. Last Updated: 07/27/2016

Moslem Leaders Quell Arab Protest

JERUSALEM -- Moslem clergy stopped protests after Friday prayers at al-Aqsa mosque in Jerusalem where extra police were deployed to prevent a renewal of Israeli-Palestinian violence that has killed 73 people.


As the first youth shouted Allahu Akbar -- God is Greatest -- religious officials and Palestinian legislators moved in to nip any demonstration in the bud.


Palestinian police kept the lid on protests in other parts of the West Bank and Gaza Strip ahead of U.S.-mediated talks with Israel on Sunday. More than 3,000 police were deployed in Arab East Jerusalem ahead of prayers. Unlike last week, police did not storm the mosque complex, Islam's third holiest site, as soon as the first rock flew. Last week they shot dead three Palestinians there.


Police said a few stones were hurled. Palestinians denied this. Police briefly removed Jewish worshippers from the Wailing Wall below the mosque as a precaution.


The Islamic fundamentalist Hamas movement had called for "total confrontations" with Israeli forces and settlers after Friday prayers throughout the West Bank and Gaza Strip.


But Palestinian areas were largely quiet. Israel has ringed PLO-ruled towns with tanks and prevented Palestinians from travelling in the West Bank and Gaza. The army moved some tanks out of sight of the PLO-ruled West Bank town of Tulkarm on Friday.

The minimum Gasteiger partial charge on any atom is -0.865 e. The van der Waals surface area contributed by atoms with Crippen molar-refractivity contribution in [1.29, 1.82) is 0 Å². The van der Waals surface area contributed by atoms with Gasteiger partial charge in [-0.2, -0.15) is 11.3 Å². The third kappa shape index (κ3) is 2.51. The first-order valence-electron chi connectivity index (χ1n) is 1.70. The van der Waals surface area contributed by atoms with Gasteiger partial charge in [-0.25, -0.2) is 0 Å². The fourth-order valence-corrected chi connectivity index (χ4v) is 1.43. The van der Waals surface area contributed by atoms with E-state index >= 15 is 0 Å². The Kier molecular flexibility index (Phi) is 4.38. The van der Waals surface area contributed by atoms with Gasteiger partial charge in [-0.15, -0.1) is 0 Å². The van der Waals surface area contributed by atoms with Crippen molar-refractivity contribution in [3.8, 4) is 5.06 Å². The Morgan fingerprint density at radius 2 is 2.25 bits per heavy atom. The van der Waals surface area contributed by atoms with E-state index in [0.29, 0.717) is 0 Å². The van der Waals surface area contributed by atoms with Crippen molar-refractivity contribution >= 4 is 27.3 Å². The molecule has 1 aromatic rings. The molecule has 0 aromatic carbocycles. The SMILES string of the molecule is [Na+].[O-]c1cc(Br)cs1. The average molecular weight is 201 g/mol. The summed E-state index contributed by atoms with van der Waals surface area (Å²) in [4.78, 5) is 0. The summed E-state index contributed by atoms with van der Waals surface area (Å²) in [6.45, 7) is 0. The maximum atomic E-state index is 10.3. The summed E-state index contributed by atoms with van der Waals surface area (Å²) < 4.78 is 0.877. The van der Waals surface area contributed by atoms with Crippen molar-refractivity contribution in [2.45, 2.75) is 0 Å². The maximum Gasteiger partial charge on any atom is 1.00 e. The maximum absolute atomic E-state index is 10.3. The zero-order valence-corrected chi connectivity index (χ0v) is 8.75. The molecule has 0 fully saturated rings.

"It is a step to calm the situation and to help the next round of negotiations," Tulkarm's PLO governor Izzadine al-Sharqya said.


Since last week, gunbattles and clashes have claimed the lives of 58 Arabs and 15 Israeli soldiers. The violence was sparked by Israel's opening of an archaeological tunnel beside al-Aqsa complex, a site holy to Moslems and Jews.


PLO officials said President Yasser Arafat had ordered his 30,000-strong police to keep order ahead of the talks on restarting Palestinian self-rule.


The decision to hold the talks on Sunday at the Erez crossing between Gaza and Israel was the main achievement of an emergency White House summit this week to end the violence. Israelis have called the meeting with President Bill Clinton a success, Palestinians deemed it a flop. Israeli Prime Minister Benjamin Netanyahu has appealed to Palestinians not to lose hope.


Israeli officials have hinted at "confidence-building measures" ahead of the talks such as easing the virtual siege of Palestinian areas. Israeli and PLO officials agreed Friday to re-open the Karni crossing for commercial vehicles in Gaza next week.


"On Monday, Palestinian dealers can import and export through the terminal but in small amounts," Hisham Desooki, a security chief at Karni said. Israel controls all borders of the PLO-ruled areas.


"I ask you, don't go into mourning. Don't lose hope," Netanyahu said on Israel Channel One television's Arabic service in an address to Palestinians on Thursday night. "This is an opportunity for a fresh start for the peace process."


Israel's delayed troop redeployment in the West Bank town of Hebron will top the Erez talks, which may be attended by U.S. Secretary of State Warren Christopher.